I went after him, stopped him, hugged him telling him who I was. "Of course,", he claimed hugging me back, he knows who I am, he just hadn't seen me.

I hadn't known, fully known anyway, but now I did. It hit me like a sledgehammer. I felt it physically. He was past the dawn of his forgetfulness. 

There are amazing facilities these days geared towards patients with Alzheimer's Disease. Dad went to a brand new one on Cape Cod. My step mother bought a condo directly across the street and spent her days with him. 

And then in December of 2015 Alzheimer's took my dad. The final piece of him anyway.

It's now too late for my dad, for that patient of mine all those years ago and for far too many others. So my wish is not for him, or for them, it's for me. I want to live to see the day when Alzheimer's Disease no longer steals the essence of loved ones from their families. 

Alzheimer's is still winning individual battles, but it will not win the war. 

When I write this type of post, incorporating a recipe into the piece just doesn't feel right, so I'm sharing here at the end.

Celebrating berry season with a Lemon Berry Cake with Strawberry Lemonade Drizzle. | Recipe developed by www.BakingInATornado.com | #recipe #cake

Lemon Berry Cake with Strawberry Lemonade Drizzle 
Celebrating berry season with a Lemon Berry Cake with Strawberry Lemonade Drizzle. | Recipe developed by www.BakingInATornado.com | #recipe #cake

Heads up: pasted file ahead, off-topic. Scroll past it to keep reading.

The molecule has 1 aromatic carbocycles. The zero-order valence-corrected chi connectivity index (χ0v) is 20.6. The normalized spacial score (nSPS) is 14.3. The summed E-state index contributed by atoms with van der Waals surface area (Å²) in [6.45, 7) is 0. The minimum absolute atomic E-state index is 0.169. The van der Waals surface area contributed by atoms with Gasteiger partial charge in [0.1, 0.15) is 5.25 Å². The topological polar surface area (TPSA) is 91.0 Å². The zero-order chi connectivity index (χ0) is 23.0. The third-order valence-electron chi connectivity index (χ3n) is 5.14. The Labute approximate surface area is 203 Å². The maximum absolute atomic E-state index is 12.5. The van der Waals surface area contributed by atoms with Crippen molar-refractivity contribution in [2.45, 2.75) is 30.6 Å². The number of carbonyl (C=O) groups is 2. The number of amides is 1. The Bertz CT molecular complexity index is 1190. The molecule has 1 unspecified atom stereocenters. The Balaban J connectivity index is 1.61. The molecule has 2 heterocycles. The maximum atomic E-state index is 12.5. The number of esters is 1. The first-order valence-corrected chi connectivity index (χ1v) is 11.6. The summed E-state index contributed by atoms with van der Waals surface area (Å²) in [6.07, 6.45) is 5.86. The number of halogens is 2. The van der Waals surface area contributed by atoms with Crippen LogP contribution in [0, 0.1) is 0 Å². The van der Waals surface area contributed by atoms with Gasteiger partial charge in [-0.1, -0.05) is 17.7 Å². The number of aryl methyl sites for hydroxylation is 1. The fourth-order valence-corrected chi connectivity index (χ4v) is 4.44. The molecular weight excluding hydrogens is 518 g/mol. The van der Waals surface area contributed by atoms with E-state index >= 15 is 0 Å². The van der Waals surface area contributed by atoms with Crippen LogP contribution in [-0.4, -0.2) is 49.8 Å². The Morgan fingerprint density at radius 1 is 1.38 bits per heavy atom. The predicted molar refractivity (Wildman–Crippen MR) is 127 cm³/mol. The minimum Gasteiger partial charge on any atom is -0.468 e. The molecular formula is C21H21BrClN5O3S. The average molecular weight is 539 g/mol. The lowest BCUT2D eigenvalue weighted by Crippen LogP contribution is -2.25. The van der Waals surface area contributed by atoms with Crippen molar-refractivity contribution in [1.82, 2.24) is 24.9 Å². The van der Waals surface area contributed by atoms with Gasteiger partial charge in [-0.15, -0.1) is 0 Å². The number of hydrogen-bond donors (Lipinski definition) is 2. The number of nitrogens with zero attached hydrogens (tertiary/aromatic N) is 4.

Baking In A Tornado signature | www.BakingInATornado.com | #MyGraphics

Lemon Berry Cake with Strawberry Lemonade Drizzle      

Printable Recipe

3 large fresh strawberries
1/3 cup fresh blueberries
1/3 cup fresh raspberries
1 box lemon cake mix
1 box lemon instant pudding mix
1 tsp baking soda
1 cup water 
1/2 cup olive oil
1 TBSP vinegar
2 eggs

2 tsp strawberry lemonade mix crystals
1 TBSP lemon juice
3 TBSP water
3/4 cup powdered sugar

OPT: Additional fresh berries for garnish

*Preheat the oven to 350 degrees. Grease and flour a bundt pan.

*Rinse the fruit and hull any strawberries. Leave blueberries whole but chop the strawberries and cut the raspberries in half. Set aside.
*Beat the cake mix, pudding mix, baking soda, water, olive oil vinegar and eggs for 2 minutes. Fold in the berries and pour evenly into the prepared pan.
*Bake for 35 to 40 minutes or until the center springs back to the touch. Cool in bundt pan for 10 minutes, run a knife around the edges and remove to cool completely.
*While the cake is cooling, mix the strawberry lemonade crystals with the lemon juice and water until the crystals dissolve.